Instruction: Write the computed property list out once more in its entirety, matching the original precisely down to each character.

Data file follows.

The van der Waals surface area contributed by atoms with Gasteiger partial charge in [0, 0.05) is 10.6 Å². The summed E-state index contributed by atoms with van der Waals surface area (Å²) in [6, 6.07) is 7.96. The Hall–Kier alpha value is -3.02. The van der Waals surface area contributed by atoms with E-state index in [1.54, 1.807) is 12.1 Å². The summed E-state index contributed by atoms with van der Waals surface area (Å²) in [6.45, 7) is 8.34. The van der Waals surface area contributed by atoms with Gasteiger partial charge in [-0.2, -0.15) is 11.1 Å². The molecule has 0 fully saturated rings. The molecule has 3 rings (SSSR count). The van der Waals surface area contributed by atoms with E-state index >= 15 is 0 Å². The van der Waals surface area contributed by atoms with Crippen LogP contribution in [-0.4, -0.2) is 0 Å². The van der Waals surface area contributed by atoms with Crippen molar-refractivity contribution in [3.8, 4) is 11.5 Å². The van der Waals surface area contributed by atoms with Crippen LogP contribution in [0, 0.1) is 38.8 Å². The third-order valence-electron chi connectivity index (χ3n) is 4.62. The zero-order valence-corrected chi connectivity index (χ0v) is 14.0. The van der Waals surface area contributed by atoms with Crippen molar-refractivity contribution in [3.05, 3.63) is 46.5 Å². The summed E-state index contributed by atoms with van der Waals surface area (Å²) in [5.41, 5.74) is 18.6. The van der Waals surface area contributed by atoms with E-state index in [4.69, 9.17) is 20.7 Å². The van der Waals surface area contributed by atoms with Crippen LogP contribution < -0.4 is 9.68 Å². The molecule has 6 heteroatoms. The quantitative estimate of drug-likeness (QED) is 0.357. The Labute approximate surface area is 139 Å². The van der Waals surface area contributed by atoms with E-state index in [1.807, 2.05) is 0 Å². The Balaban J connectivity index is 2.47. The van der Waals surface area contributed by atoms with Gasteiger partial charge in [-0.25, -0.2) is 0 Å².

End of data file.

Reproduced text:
The van der Waals surface area contributed by atoms with Gasteiger partial charge in [0, 0.05) is 10.6 Å². The summed E-state index contributed by atoms with van der Waals surface area (Å²) in [6, 6.07) is 7.96. The Hall–Kier alpha value is -3.02. The van der Waals surface area contributed by atoms with E-state index in [1.54, 1.807) is 12.1 Å². The summed E-state index contributed by atoms with van der Waals surface area (Å²) in [6.45, 7) is 8.34. The van der Waals surface area contributed by atoms with Gasteiger partial charge in [-0.2, -0.15) is 11.1 Å². The molecule has 0 fully saturated rings. The molecule has 3 rings (SSSR count). The van der Waals surface area contributed by atoms with E-state index >= 15 is 0 Å². The van der Waals surface area contributed by atoms with Crippen LogP contribution in [-0.4, -0.2) is 0 Å². The van der Waals surface area contributed by atoms with Crippen molar-refractivity contribution in [3.8, 4) is 11.5 Å². The van der Waals surface area contributed by atoms with Crippen LogP contribution in [0, 0.1) is 38.8 Å². The third-order valence-electron chi connectivity index (χ3n) is 4.62. The zero-order valence-corrected chi connectivity index (χ0v) is 14.0. The van der Waals surface area contributed by atoms with Crippen molar-refractivity contribution in [3.05, 3.63) is 46.5 Å². The summed E-state index contributed by atoms with van der Waals surface area (Å²) in [5.41, 5.74) is 18.6. The van der Waals surface area contributed by atoms with E-state index in [4.69, 9.17) is 20.7 Å². The van der Waals surface area contributed by atoms with Crippen LogP contribution < -0.4 is 9.68 Å². The molecule has 6 heteroatoms. The quantitative estimate of drug-likeness (QED) is 0.357. The Labute approximate surface area is 139 Å². The van der Waals surface area contributed by atoms with E-state index in [1.807, 2.05) is 0 Å². The Balaban J connectivity index is 2.47. The van der Waals surface area contributed by atoms with Gasteiger partial charge in [-0.25, -0.2) is 0 Å².